Children's Zoo at Celebration Square
Recycle Roo Program
This program has been developed in collaboration with Mid-Michigan Waste Authority. Recycling stations are located throughout the Zoo in which bottles and cans are collected for recycling. Each station has fun conservation tips. Zoo staff is also working hard with this program to recycle and reduce waste throughout the zoo.
Adopt a Highway
The Children’s Zoo participates in the State of Michigan highway beautification program in which litter is removed from the side of roadways. The Children’s Zoo has maintained a 2.3 mile stretch of northbound and southbound I-75 from M-46-M-81 since January 2007.
Save the Rainforest Donation Meter
Visitors to the Children's Zoo can give donations to help save the rainforest from habitat destruction. All proceeds benefit rainforest conservation through SaveNature.org.
Annual Conservation Events
The Children's Zoo has numerous events throughout the season to promote and educate the public about conservation. These events include but are not limited to: Go Wild! Earth Day Celebration; Birds, Bugs, Butterflies, and Blooms; Reptile Slither; Zooberfest; Zoo Boo; Arctic Zoo Fest.
Aquaponics and Hydroponics
This Children's Zoo is in the process of implementing this program in conjunction with Saginaw Valley State University. Click here for more information.
What is Hydroponics?
Hydroponics basically means "working water". It is a cultivation of plants in a nutrient enriched solution, instead of soil. Plants feed on basic nutrient salts that are created when biological decomposition breaks down organic matter. Rarely in soil will the conditions be completely balanced. However, a hydroponic system uses water enriched with the same nutrient salts, but is easier to maintain.
Plants are grown in an inert growing medium, although the plant does not receive anything from the medium. The medium is more beneficial if it is able to retain water and also porous enough to allow gas exchange. Types of growing mediums include: sand, perlite, gravel, etc. The plant obtains the nutrients needed from the nutrient solution.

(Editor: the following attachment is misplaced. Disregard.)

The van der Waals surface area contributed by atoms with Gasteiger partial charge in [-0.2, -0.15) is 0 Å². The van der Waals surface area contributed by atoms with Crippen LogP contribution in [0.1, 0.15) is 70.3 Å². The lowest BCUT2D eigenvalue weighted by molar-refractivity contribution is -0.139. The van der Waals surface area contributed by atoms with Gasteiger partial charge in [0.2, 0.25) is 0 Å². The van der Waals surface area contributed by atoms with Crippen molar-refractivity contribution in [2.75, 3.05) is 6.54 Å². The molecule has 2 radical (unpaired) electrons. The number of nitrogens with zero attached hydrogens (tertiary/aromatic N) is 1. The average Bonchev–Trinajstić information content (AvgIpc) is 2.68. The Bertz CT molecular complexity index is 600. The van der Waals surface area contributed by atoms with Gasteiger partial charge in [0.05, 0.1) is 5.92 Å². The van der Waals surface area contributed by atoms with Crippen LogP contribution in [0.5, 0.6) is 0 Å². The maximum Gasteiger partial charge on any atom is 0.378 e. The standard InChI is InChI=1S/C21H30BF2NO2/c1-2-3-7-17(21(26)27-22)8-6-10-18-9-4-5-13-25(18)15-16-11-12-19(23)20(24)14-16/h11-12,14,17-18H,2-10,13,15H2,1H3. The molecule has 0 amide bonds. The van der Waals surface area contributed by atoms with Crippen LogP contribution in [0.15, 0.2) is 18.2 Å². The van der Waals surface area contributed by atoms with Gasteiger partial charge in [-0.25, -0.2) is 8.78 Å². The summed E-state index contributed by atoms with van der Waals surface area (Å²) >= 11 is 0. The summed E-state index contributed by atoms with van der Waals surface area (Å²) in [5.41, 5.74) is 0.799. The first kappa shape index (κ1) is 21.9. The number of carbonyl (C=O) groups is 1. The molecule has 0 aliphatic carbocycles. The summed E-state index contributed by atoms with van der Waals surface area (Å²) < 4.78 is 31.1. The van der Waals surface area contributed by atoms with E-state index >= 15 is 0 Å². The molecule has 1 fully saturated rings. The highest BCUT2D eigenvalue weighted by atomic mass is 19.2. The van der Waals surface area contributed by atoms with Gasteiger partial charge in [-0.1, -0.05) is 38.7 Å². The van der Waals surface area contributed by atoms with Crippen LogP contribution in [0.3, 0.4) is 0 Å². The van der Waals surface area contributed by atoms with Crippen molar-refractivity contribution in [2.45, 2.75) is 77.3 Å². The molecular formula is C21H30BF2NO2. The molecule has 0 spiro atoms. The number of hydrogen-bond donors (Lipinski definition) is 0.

Micro nutrients, such as boron, calcium, cobalt, copper, iron, magnesium, manganese, molybdenum, and zinc, are required for healthy plant growth. Without these nutrients, plants can become wilted, and unhealthy, affecting not just the plant, but the consumer as well.
The Basics and Types of Hydroponics:
The basics of a hydroponic system include a type of growing tray, a reservoir, a time controlled submersible pump, and air pump, and an air stone. The main purpose of the air pump is to add beneficial oxygen into the hydroponics system. Natural or artificial light are also essential to the process. There are six basic types of hydroponic systems: 1. Wick, 2. Water Culture, 3. Ebb and Flow (flood and drain), 4. Drip (recovery/non-recovery), 5. N.F.T. (Nutrient Film Technique), and 6. Aeroponic.
In this system, the nutrient rich solution is drawn into the growing medium from a reservoir by means of a wick. The wick absorbs the solution and draws it up into the tray. This system is very simple to use and operate, but is not ideal for plants that need or use large amounts of water. The wick can only deliver small amounts of solution at a time.
Plants are held in place on a floating platform, usually Styrofoam, with the roots soaking directly in the nutrient solution. Air is supplied by the air stone that bubbles the nutrient solution and supplies oxygen to the roots of the plants. The method is great for growing lettuce, but not for large or long-term plants.
Ebb and Flow
This system floods a growing tray with the nutrient solution by means of a timer controlled pump, programmed to run in multiple intervals throughout the day. Once the tray is flooded and the pump is off, the solution is able to drain back into the reservoir. This cycle continues multiple times a day. Power outages, timer or pump failures make this system vulnerable. Plant roots dry out quickly when the cycles are interrupted. The best solution for this potential harmful problem is to use a growing medium that is able to retain large amounts of moisture.
The nutrient solution is pumped up and dripped onto the base of each plant by small drip lines. In a recovery system, the excess solution runs off and is collected in the reservoir for re-use. The problem with the recovery system is that large changes in pH levels and nutrient strengths mean more adjusting and checking. The non-recovery system does not collect run-off. The nutrient solution is allowed to remain in the medium until it is used completely. This system is less maintenance because the reservoir is refilled with new solution making the pH levels easier to control.